From the desk of Laurel Ann Nattress:
“She continued to work at it as long as she could work at all.” James Edward Austen-Leigh (1871)
On the 27th January, 1817 Jane Austen began work on a novel that is now known as Sanditon. It was never completed. She was gravely ill, and after a brief period of remission, her condition worsened until “her mind could no longer pursue its accustomed course” 1 and on the 18th of March 1817 after penning 22,000 words she wrote the last lines of chapter twelve and put down her pen. Exactly four months after abandoning the novel she would succumb to what is generally believed to have been Addison’s disease. She was 41 years old.
A Beloved Sister’s Inheritance
Upon her death, all of Jane Austen’s papers, manuscripts and future royalties were bequeathed to her elder sister Cassandra Austen. The Sanditon fragment was among them. With her brother Henry’s help, Cassandra would publish Jane’s last two novels, Northanger Abbey and Persuasion posthumously in late 1817. The balance of her letters and manuscripts remained in Cassandra’s possession at their last home together in Chawton, Hampshire. On the 9th of May 1843, Cassandra Austen then age 70 wrote her will and named her younger brother Charles Austen as residuary legatee and executor. On the same day she wrote to him itemizing the bequests of personal belonging she wished him to distribute to the family.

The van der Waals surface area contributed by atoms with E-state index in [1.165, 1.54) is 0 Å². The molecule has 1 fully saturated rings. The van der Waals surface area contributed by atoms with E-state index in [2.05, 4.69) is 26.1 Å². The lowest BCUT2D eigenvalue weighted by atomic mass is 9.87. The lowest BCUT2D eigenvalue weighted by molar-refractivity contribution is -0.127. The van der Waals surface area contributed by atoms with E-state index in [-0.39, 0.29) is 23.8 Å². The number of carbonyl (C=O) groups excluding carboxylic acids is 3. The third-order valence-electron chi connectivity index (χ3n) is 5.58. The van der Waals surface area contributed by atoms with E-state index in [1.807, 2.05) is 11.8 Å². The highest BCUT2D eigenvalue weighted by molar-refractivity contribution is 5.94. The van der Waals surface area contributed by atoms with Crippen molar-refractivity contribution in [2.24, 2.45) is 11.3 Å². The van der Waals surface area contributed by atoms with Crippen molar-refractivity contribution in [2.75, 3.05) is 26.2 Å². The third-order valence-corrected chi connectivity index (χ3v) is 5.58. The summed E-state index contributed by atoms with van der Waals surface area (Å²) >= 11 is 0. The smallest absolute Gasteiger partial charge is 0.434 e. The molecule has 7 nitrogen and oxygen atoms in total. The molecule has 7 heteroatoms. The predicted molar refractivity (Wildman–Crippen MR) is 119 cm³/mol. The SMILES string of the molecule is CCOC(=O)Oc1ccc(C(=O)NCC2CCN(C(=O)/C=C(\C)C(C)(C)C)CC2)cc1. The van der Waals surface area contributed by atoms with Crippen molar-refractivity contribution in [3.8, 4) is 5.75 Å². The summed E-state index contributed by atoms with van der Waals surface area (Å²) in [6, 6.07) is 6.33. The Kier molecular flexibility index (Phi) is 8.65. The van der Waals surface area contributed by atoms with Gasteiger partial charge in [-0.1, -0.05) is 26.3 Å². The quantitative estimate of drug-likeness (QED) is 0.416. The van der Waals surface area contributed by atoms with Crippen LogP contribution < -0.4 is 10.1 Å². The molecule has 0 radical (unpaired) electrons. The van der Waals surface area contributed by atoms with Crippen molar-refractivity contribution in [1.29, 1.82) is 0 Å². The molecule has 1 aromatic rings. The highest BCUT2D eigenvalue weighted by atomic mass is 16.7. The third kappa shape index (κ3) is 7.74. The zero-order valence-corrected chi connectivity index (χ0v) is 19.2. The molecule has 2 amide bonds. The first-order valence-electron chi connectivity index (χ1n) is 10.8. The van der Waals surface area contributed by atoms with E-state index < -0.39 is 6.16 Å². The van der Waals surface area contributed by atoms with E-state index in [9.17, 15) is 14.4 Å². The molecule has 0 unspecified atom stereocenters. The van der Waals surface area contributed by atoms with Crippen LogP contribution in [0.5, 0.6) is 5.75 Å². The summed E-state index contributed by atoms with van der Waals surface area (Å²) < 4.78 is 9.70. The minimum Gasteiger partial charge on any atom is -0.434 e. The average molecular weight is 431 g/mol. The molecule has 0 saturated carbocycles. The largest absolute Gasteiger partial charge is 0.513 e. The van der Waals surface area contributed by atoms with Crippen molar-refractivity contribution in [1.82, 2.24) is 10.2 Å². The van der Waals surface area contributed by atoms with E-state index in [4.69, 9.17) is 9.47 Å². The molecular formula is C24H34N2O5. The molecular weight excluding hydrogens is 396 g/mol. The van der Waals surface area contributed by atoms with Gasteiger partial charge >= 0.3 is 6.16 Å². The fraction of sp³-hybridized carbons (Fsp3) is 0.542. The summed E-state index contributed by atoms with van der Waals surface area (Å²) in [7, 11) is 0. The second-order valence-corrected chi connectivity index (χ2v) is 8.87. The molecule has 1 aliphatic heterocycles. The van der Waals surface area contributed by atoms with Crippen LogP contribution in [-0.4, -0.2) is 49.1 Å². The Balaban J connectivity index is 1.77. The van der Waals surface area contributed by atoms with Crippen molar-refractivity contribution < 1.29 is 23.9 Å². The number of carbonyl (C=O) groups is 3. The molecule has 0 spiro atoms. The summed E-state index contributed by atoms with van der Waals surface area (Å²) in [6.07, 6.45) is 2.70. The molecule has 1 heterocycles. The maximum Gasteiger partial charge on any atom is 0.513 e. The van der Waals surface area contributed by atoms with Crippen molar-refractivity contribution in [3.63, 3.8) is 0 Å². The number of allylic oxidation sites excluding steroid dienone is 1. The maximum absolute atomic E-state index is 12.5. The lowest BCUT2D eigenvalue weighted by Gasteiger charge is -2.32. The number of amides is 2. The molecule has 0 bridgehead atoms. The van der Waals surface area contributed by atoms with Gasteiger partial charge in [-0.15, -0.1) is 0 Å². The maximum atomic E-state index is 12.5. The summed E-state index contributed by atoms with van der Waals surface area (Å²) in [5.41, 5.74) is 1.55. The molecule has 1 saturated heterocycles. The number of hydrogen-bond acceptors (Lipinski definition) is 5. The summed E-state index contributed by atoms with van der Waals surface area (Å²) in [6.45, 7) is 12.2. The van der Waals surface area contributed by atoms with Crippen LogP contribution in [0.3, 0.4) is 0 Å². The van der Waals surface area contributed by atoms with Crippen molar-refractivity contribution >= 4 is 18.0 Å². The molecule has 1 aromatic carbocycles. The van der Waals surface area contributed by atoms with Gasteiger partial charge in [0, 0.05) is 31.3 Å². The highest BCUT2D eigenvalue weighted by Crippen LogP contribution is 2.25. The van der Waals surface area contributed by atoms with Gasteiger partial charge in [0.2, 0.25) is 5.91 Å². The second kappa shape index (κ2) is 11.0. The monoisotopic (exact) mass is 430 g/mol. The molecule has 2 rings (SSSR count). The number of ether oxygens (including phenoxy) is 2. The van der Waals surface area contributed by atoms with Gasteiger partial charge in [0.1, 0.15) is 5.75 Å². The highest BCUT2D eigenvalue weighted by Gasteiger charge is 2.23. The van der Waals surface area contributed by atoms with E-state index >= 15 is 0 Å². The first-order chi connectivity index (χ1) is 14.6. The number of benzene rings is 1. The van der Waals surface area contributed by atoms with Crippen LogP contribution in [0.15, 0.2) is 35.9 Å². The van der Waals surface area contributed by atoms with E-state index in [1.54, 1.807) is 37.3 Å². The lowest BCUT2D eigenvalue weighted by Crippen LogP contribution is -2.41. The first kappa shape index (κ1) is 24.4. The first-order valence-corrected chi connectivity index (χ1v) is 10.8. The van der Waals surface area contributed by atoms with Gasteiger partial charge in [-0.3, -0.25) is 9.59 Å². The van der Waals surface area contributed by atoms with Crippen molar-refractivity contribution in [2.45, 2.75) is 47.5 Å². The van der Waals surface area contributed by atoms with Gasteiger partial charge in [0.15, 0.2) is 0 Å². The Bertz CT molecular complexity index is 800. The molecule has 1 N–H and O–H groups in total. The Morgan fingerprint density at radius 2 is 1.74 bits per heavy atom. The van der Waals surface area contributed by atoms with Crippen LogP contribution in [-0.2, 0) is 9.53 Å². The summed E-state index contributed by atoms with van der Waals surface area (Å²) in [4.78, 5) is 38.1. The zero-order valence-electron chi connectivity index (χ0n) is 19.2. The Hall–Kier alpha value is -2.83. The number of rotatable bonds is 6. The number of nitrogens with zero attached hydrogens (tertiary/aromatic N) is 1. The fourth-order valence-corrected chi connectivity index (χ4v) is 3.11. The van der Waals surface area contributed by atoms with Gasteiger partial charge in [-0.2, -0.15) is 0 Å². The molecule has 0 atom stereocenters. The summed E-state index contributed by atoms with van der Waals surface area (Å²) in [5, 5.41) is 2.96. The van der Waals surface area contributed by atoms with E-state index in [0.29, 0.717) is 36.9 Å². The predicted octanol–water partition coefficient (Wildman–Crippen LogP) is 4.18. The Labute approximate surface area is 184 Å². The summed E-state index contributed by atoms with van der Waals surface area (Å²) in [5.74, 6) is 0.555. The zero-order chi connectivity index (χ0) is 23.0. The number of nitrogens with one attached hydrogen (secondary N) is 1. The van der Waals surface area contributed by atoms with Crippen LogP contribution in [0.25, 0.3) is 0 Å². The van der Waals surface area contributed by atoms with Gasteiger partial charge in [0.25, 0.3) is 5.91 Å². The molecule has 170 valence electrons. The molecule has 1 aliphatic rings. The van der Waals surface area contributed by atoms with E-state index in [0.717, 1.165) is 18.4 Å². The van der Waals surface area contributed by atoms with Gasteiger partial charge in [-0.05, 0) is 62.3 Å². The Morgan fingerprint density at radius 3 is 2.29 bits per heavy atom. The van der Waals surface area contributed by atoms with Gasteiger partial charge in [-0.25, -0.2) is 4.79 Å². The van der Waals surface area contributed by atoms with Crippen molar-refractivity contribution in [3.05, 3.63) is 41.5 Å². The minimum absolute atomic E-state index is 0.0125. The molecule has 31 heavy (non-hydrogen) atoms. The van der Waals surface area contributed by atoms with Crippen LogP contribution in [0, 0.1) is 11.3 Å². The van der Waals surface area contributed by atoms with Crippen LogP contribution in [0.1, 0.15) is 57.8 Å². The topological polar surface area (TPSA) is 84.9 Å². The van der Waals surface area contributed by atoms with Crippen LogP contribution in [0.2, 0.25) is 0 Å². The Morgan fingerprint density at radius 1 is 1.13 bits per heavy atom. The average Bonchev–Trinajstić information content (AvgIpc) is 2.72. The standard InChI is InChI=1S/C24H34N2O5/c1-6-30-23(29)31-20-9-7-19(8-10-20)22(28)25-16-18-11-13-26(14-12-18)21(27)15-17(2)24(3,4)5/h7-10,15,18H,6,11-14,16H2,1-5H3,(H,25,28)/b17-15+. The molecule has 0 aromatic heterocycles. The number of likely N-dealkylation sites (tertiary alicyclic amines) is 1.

“As I have leisure, I am looking over and destroying some of my papers – others I have marked ‘to be burned’, whilst some will still remain. These are chiefly a few letters and a few manuscripts of our dear Jane, which I have set apart for those parties to whom I think they will be most valuable. …I have marked the contents of one of the small Drawers of one of my Bureaux for Anna.” 2